"The net effect over 10 years is probably closer to $40 billion in extra profit," said Stephen Schondelmeyer, a pharmaceutical economics professor at the University of Minnesota.

A little-known study by the Prudential Equity Group from June 2005 estimated that the makers of three anti-psychotic medications stand to benefit most from the change, taking in roughly $1.1 billion in new profits on products used by the 6.4 million who are Medicare's most poor and frail patients.

Experts say drug prices in the Medicare program will be higher this year than prices under Medicaid because the private Medicare drug plans won't likely match the price discounts achieved by Medicaid, the joint state and federal health program for the poor.

But the new profit estimates and the higher drug price projections have rekindled accusations that the Medicare drug benefit enriches drug companies at the expense of U.S. taxpayers.

Medicare administrator Mark McClellan questioned Prudential's findings. In testimony Thursday before the Senate Special Committee on Aging, he said Medicare plans are covering people at a cost average of 15 percent less than expected, which has helped push the average plan premium down to $25 from an original estimate of $37.

As a result, the cost of the drug plan likely will be $30.5 billion in 2006, down from an earlier estimate of $38.1 billion, McClellan testified. And the program's 10-year cost estimate has likewise dipped from $926 billion to $797 billion.

"The drug plans are negotiating aggressive discounts and rebates that are being passed along to beneficiaries and taxpayers," McClellan said.

According to Prudential, the medications that will gain the most and the profits they're likely to reap are Seroquel by AstraZeneca ($521 million), Lamictal by GlaxoSmithKline ($298 million) and Zyprexa by Eli Lilly ($285 million).

Those figures reflect Prudential's estimates that Medicare drug plans will negotiate discounts amounting to only 5 percent of what the drug companies paid in rebates to Medicaid on those products.

An AstraZeneca representative questioned the study's methodology, saying the profit estimate for Seroquel, a schizophrenia medication, was too high. AstraZeneca gave no alternate figures. A GlaxoSmithKline representative wouldn't discuss projected earnings for Lamictal, a treatment for bipolar disorder. A representative for Lilly said the company expected only a "modest short-term benefit to sales" for Zyprexa under the Medicare program, but wouldn't give specifics.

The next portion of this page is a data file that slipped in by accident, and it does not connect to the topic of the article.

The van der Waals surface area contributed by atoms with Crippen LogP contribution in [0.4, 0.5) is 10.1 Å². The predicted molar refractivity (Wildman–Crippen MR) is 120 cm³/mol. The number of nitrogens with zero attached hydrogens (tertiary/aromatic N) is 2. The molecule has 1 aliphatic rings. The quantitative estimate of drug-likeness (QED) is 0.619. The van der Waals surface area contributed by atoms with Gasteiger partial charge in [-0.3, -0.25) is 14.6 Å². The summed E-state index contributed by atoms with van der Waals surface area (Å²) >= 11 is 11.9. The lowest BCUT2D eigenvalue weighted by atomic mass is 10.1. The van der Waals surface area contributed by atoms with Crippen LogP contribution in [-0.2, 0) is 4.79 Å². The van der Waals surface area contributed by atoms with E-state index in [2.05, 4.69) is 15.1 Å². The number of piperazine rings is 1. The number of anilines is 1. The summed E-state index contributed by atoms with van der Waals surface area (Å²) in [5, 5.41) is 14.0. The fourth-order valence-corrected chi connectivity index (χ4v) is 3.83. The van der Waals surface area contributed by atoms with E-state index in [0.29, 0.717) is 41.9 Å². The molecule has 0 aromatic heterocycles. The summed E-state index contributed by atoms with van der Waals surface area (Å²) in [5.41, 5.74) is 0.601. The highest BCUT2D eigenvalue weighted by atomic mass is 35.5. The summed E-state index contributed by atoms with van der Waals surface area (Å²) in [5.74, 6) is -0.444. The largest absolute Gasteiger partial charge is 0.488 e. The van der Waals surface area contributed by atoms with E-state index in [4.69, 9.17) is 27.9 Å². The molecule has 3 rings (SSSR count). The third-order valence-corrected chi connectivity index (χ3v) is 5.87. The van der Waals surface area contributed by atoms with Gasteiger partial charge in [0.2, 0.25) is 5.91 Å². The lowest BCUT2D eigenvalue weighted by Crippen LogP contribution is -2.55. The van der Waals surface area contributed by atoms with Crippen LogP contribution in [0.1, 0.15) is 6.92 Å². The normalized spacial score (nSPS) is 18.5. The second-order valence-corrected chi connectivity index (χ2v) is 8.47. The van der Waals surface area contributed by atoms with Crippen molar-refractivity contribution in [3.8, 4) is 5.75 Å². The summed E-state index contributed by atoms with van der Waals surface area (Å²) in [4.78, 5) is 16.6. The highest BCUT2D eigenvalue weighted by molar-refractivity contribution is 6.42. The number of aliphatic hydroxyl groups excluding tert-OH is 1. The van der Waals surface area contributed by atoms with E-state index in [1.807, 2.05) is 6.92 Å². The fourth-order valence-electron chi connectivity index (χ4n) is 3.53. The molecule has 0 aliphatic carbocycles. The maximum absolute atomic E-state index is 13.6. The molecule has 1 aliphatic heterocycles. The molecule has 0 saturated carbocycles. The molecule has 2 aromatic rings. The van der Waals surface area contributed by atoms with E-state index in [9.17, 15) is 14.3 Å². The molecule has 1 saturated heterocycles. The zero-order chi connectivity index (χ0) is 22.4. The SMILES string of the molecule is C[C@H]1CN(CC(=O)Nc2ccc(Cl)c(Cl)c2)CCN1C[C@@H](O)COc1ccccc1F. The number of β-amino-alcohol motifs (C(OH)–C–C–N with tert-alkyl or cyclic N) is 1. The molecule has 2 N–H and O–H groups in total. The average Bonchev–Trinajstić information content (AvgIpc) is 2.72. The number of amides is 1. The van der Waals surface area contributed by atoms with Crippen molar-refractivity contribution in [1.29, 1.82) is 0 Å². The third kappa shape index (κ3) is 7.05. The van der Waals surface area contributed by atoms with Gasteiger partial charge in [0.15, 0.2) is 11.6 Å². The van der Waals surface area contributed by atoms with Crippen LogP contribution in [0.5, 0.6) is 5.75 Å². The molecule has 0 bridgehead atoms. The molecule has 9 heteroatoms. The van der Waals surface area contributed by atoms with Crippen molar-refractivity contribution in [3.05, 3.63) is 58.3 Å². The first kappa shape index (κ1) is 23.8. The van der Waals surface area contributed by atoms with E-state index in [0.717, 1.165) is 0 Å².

Zyprexa, also a schizophrenia treatment, is Lilly's top-selling product, with U.S. sales of $2.04 billion in 2005. Lilly's earnings per share could rise by 6 percent in 2006 just by escaping the rebates, the Prudential study estimates.

With U.S. sales of $2.76 billion in 2005, Seroquel's increased Medicare profit could boost AstraZeneca's earnings per share by 8 percent, the report found.

Company policy prohibits Prudential analysts from discussing reports with non-clients, said company spokesman Jim Gorman.

Tony Butler, managing director and pharmaceutical analyst at Lehman Bros., an investment bank in New York, agreed with the report that Medicare would probably have higher drug prices than Medicaid. Butler estimated the sales windfall for drug companies under Medicare to be between $1.8 billion and $2 billion.

He said profits would likely increase in coming years as more businesses cut retirees' drug benefits and steer their former employees into the Medicare drug plans.

Rep. Henry Waxman, D-Calif., ranking minority member of the House Committee on Government Reform, has asked the Government Accountability Office to investigate the profits as a waste of taxpayer money.

In a Jan. 27 letter to GAO Comptroller General David M. Walker, Waxman wrote: "There appears to be no rational policy justification for providing this immense hidden subsidy to the drug industry. ... It appears that the only party benefiting in this arrangement are the drug companies that give millions to the Republican leaders who drafted the legislation."

Copyright © 2006 Bergen Record Corp. All rights reserved.